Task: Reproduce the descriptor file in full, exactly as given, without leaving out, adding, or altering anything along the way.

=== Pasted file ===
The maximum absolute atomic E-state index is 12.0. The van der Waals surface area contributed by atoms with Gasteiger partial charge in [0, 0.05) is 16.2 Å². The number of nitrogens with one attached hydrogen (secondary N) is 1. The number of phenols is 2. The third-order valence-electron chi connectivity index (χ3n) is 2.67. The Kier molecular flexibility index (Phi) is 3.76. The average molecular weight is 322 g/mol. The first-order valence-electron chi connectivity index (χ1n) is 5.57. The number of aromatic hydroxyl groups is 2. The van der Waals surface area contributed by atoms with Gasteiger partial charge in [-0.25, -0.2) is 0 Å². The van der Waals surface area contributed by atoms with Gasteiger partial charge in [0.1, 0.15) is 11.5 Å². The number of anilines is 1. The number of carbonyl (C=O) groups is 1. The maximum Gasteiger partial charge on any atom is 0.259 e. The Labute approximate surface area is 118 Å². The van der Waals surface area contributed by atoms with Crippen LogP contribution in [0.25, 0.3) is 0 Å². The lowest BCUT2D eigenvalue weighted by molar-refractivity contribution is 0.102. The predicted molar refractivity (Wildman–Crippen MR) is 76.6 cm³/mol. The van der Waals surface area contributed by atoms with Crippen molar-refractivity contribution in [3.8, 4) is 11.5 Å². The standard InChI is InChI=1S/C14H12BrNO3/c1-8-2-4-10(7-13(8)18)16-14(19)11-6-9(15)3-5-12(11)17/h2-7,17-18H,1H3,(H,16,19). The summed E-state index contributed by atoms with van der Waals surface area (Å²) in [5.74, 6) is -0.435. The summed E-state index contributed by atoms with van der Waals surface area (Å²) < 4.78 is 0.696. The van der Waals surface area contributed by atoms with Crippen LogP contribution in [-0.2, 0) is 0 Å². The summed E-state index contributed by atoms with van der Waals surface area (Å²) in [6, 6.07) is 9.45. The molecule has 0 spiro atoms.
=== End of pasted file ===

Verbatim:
The maximum absolute atomic E-state index is 12.0. The van der Waals surface area contributed by atoms with Gasteiger partial charge in [0, 0.05) is 16.2 Å². The number of nitrogens with one attached hydrogen (secondary N) is 1. The number of phenols is 2. The third-order valence-electron chi connectivity index (χ3n) is 2.67. The Kier molecular flexibility index (Phi) is 3.76. The average molecular weight is 322 g/mol. The first-order valence-electron chi connectivity index (χ1n) is 5.57. The number of aromatic hydroxyl groups is 2. The van der Waals surface area contributed by atoms with Gasteiger partial charge in [-0.25, -0.2) is 0 Å². The van der Waals surface area contributed by atoms with Gasteiger partial charge in [0.1, 0.15) is 11.5 Å². The number of anilines is 1. The number of carbonyl (C=O) groups is 1. The maximum Gasteiger partial charge on any atom is 0.259 e. The Labute approximate surface area is 118 Å². The van der Waals surface area contributed by atoms with Crippen LogP contribution in [0.25, 0.3) is 0 Å². The lowest BCUT2D eigenvalue weighted by molar-refractivity contribution is 0.102. The predicted molar refractivity (Wildman–Crippen MR) is 76.6 cm³/mol. The van der Waals surface area contributed by atoms with Crippen molar-refractivity contribution in [3.8, 4) is 11.5 Å². The standard InChI is InChI=1S/C14H12BrNO3/c1-8-2-4-10(7-13(8)18)16-14(19)11-6-9(15)3-5-12(11)17/h2-7,17-18H,1H3,(H,16,19). The summed E-state index contributed by atoms with van der Waals surface area (Å²) in [5.74, 6) is -0.435. The summed E-state index contributed by atoms with van der Waals surface area (Å²) < 4.78 is 0.696. The van der Waals surface area contributed by atoms with Crippen LogP contribution in [-0.2, 0) is 0 Å². The summed E-state index contributed by atoms with van der Waals surface area (Å²) in [6, 6.07) is 9.45. The molecule has 0 spiro atoms.